‘For the sake of Christ, then, I am content with weaknesses … For when I am weak, then I am strong’ – 2 Corinthians 12:10 (ESV).
Metaphors are word pictures – a form of figurative language in which a word denoting one subject or activity is used in place of another to suggest a likeness between them. We use metaphors all the time in speaking. Occasionally we consciously use a metaphor to more vividly convey a thought or point we want to make. At those times we carefully select the best word picture to convey our message.
One metaphor Christian’s use all the time to describe their Christian’s adventure of life is “journey.” The Bible itself is richly textured with this image – Abraham, the Exodus, the Exile and the return to Jerusalem, Paul’s missionary journeys – but you’ll seldom if ever hear the Bible referring to the life of faith as a journey. We, however, say things like, “In my faith journey, God has used so many circumstances to teach me.” We talk about God “walking with us” in hard times. We might say something like, “I’ve come a long way in my faith.” All these statements evoke faith as a journey. For many, journey is such a helpful metaphor.
But is our Christian life a journey? – hence the paradox.
Ralph Waldo Emerson linked the journey motif to the spiritual quest when he said, “What lies behind us and what lies before us are tiny matters compared to what lies within us.”
John O’Donohue suggests “If there were a spiritual journey, it would be only a quarter inch long. The eternal is at home – within you”
So, if life is a journey, then spirituality is an essential part of the time when we each feel united with God. It is a process of an unfolding dimension of transformation and change that takes place over the course of many seasons.
We could argue that this journey is in large measure an inner trek, a quest to find the mysteries at the heart of God, paradoxically nestled within the heart of our own soul. In fact, our journey is riddled with paradox, and people who want things in black and white, yes and no, good and evil, either abandon the faith or, misunderstand it.
A paradox is a pair of faith claims that appear to be contradictory. We are convinced that both claims are true, but we can’t fully understand how that is possible. Faith lived in that tension can however, be filled with hope and joy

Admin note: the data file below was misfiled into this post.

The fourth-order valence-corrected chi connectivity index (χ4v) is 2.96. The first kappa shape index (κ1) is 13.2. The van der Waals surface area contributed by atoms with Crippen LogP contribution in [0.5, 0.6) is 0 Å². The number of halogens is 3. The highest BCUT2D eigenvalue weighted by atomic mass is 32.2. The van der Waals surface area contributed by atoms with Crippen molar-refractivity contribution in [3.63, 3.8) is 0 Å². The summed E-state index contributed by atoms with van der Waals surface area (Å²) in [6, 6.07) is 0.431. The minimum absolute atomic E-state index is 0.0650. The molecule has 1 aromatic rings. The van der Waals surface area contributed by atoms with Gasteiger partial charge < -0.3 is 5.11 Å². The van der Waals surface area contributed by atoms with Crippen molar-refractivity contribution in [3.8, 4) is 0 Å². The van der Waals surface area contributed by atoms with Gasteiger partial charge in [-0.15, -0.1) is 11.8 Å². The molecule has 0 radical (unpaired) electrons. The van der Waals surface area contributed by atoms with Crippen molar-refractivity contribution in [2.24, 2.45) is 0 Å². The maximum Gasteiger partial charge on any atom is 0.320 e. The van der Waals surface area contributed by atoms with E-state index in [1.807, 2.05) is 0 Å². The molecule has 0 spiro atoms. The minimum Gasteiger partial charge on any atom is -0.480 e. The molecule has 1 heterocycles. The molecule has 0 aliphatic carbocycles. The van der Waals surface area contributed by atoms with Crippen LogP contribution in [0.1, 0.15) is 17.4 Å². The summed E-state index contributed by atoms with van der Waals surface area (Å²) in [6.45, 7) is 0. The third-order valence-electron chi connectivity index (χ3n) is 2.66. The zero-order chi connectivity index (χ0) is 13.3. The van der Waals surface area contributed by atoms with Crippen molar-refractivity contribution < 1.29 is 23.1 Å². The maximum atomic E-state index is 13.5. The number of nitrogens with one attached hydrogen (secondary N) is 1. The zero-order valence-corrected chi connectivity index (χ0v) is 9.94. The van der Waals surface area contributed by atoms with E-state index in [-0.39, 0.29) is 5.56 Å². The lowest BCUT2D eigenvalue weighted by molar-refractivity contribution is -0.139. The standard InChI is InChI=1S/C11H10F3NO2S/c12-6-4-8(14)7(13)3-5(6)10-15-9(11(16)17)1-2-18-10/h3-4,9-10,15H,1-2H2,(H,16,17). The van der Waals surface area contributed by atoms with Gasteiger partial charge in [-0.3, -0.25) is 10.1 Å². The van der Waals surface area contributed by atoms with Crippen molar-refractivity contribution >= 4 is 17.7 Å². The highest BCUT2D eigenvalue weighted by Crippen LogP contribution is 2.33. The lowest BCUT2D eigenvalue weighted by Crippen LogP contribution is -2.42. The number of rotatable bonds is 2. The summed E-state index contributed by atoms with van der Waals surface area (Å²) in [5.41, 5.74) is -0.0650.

The destination we seek is precisely where we begin our quest. The goal of the journey is, at least in part, to have no goal; the purpose is not so much to find God as to find ourselves in God. We can devote years to the quest only to find that, after all that time, we are still at the beginning of the path. These are just a few of the twists that we may encounter along the way. Bur those who have embarked on this pilgrimage soon begin to realise that each paradox is part of the beauty of the journey.
Let’s note some paradoxes we face as Christians.
- “the journey begins when we stop” – the beginning of our unknown adventure of faith.
- “true strength can only be found in weakness”-
- “our testing and temptations are blessings in disguise.
- “what we give up will be given back to us”
- “the less we do, the more we get done” suggests we replace the idea of being as “the place where doing happens” with the place where we find rest, and finally,
- “if you seek eternity, live in the here and now”
It’s precisely these healthy tensions created by each paradox that makes the life of faith worth living. That’s real living because it takes effort, courage and hope to live that kind of faith. The result is the energetic and creative pursuit of truth.
Paradox brings us face to face with the fact that we can’t know all the answers about life, but we can know the One who created it! – the humble path of acknowledging what we cannot know for sure, the path of placing our trust in a God we cannot see, the path of following Jesus who spoke in parables, who taught not vengeance but love, who understood that all language is metaphor.
Is God a paradox? – what people consider wise He considers folly, what people regard as madness and a stumbling block is wisdom in His eyes, what people see as weakness He considers strength, what people consider great He sees as small, and what they find small He regards as great.
My simple prayer: Lord grant us wisdom.